By Alex Distefano
By Daniel Kohn
By Aimee Murillo
By Nick Schou
By Nate Jackson
By Nate Jackson
By Dave Lieberman
By Daniel Kohn
AlL right, before you start wondering, let's just get it out of the way: yes, they're the Watson Twins as in Jenny Lewis and the Watson Twins. Yes, they are those two really-mysteriously-sultry-women in the mirror image blue dresses standing in the hallway on the redrum-ish cover art of Rabbit Fur Coat. So, yes, they did gain worldwide popularity and recognition with the help of the indie rock household darling that everybody knows and everybody loves (and/or wants to marry).
But there's much more to the Watson Twins than that: the Louisville natives gracefully straddle that fine line that now exists between country and indie rock—and before you say alt. country, they're not exactly that, either. One of the standout features of Leigh and Chandra Watson's debut EP, Southern Manners, is its remarkably indiscernible quality. These days it seems every band wants to sound like a nearly identical throwback to their genre of choice, doing everything they can to appear and sound like whatever it is they're striving for. Whether it's finding the boots Ronnie Lane wore or the shirt Gram Parsons donned by doing a Google image search of the Flying Burrito Brothers, it seems time is put into everything except the music. But the Watson Twins have a powerful vocal delivery, one with some real twang and depth that's the sort of thing everyone from you (or any music fascist, for that matter) to your mother could enjoy. Their sound has been oft-compared to everyone from Chan Marshall to Emmy Lou Harris and Lucinda Williams—yeah, their music is that charming—but what they've got comes from not caring about what genre or category you're going to be lumped into.
The same brilliantly malleable qualities hold true in Southern Manners as well. Russ Pollard (Sebadoh, Everest) and J. Soda (Slydell, Everest) not only can be heard and seen during the Watsons' live performance, but they also co-produced Southern Manners. The group decided to take an analog approach to recording the EP, and the end result is this soul meltingly warm, earthy and, most importantly, natural sound. The best treat is that the Watson Twins and band are thoroughly capable of delivering and recreating versions of what we hear on Southern Manners live onstage.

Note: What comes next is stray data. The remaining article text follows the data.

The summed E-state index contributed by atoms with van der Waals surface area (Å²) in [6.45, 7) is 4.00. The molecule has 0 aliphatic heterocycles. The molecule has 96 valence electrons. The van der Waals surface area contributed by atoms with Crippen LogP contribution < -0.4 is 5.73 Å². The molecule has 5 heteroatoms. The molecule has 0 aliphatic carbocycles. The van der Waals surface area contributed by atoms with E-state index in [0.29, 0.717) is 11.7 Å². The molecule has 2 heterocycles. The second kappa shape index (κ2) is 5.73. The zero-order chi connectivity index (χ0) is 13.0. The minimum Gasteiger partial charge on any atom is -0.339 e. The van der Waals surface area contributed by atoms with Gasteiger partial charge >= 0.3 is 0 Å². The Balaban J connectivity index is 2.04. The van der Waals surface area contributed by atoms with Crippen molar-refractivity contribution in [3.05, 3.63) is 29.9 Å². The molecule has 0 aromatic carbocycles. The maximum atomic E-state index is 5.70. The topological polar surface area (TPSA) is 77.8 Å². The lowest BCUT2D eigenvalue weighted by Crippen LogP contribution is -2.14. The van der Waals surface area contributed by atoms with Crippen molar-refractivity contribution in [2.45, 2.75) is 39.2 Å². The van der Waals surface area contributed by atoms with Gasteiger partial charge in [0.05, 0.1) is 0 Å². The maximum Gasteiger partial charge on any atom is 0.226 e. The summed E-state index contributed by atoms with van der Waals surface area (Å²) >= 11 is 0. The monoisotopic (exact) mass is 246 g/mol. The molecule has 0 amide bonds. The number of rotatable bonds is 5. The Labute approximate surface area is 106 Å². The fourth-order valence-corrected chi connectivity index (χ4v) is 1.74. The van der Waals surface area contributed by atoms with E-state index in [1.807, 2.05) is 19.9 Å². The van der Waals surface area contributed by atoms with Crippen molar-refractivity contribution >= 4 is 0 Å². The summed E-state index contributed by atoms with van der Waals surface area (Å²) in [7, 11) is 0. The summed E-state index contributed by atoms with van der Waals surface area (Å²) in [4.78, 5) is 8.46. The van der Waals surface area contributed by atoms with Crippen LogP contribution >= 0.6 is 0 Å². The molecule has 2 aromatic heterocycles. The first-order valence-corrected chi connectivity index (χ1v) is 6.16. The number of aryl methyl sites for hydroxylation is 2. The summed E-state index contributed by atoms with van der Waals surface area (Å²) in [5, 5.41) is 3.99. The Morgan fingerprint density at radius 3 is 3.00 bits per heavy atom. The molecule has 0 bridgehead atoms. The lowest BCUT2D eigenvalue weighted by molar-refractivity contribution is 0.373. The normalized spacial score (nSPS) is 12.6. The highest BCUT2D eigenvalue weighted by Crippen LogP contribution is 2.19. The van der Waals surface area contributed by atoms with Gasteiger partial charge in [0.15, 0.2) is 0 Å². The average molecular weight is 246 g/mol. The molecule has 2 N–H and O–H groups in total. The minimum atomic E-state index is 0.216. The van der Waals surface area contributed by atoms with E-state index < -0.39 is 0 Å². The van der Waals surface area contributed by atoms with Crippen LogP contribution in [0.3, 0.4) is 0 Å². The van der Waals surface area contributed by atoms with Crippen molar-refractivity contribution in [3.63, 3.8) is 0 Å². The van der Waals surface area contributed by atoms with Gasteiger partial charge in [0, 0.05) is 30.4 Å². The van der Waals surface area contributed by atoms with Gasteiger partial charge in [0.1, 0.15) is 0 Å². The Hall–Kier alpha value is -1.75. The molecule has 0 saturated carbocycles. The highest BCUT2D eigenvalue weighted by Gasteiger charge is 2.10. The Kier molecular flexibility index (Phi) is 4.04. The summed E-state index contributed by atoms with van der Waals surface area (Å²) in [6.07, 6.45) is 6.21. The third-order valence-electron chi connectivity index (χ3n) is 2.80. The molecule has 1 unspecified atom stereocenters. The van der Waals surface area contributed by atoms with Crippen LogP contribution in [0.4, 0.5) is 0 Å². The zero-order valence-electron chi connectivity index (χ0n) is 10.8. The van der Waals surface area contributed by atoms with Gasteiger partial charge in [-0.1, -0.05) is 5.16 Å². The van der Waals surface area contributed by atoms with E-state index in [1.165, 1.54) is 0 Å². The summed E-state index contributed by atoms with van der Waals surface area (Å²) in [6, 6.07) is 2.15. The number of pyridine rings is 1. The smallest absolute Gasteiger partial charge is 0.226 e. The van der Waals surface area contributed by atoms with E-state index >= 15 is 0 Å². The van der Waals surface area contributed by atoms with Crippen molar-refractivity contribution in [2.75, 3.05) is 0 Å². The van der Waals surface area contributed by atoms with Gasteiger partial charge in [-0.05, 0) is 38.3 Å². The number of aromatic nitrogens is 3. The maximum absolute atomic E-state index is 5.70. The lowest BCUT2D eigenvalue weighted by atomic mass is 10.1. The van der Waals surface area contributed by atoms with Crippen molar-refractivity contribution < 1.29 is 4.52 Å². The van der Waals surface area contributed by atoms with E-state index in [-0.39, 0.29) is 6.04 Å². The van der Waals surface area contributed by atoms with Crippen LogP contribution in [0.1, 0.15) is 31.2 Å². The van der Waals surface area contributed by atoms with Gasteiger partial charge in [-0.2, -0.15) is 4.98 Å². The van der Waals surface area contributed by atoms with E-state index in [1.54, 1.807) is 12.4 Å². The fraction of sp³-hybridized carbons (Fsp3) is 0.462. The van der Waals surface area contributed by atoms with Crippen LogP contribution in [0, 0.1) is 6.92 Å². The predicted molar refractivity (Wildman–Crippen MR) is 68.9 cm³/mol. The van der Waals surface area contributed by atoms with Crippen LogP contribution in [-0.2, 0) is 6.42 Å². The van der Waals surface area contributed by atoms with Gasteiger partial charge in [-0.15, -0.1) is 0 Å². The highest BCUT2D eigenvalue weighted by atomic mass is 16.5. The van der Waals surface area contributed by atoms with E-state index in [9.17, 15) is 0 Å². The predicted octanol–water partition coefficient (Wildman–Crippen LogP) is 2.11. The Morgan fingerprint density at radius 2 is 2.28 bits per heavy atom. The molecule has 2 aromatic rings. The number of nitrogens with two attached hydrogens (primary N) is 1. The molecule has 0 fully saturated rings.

Though the Twins now reside in Silver Lake, where they got their start in the Los Angeles music scene nearly 10 years ago (yup, way before making audiences coo in adoration on a worldwide tour with Jenny) working with area notables such as Orphan Train or Earlimart, their southern roots play a definitive role in their sound. This is most evident in the EP's title track, on which the Twins ask for someone to be both a lover and a man—and then invite said compliant man over for a slice of pie. But "Shoot the Lights Out," a dreamy piano-laced track with all the right harmonies in all the right places, not only shows the Watson Twins at their best but also seems to serve as their anthemic mantra: "The story's always better than the truth/So tell me what you want to see/And I'll give it back to you/I'm not the mystery you'd hope to find/But I'm here now and I'm willing to play the part anyway."
The Watson Twins with Greater California and Vavak at the Prospector, 2400 E. 7th St., Long Beach, (562) 438-3839; www.prospectorlongbeach.com. Tues., 10 p.m. $6. 21+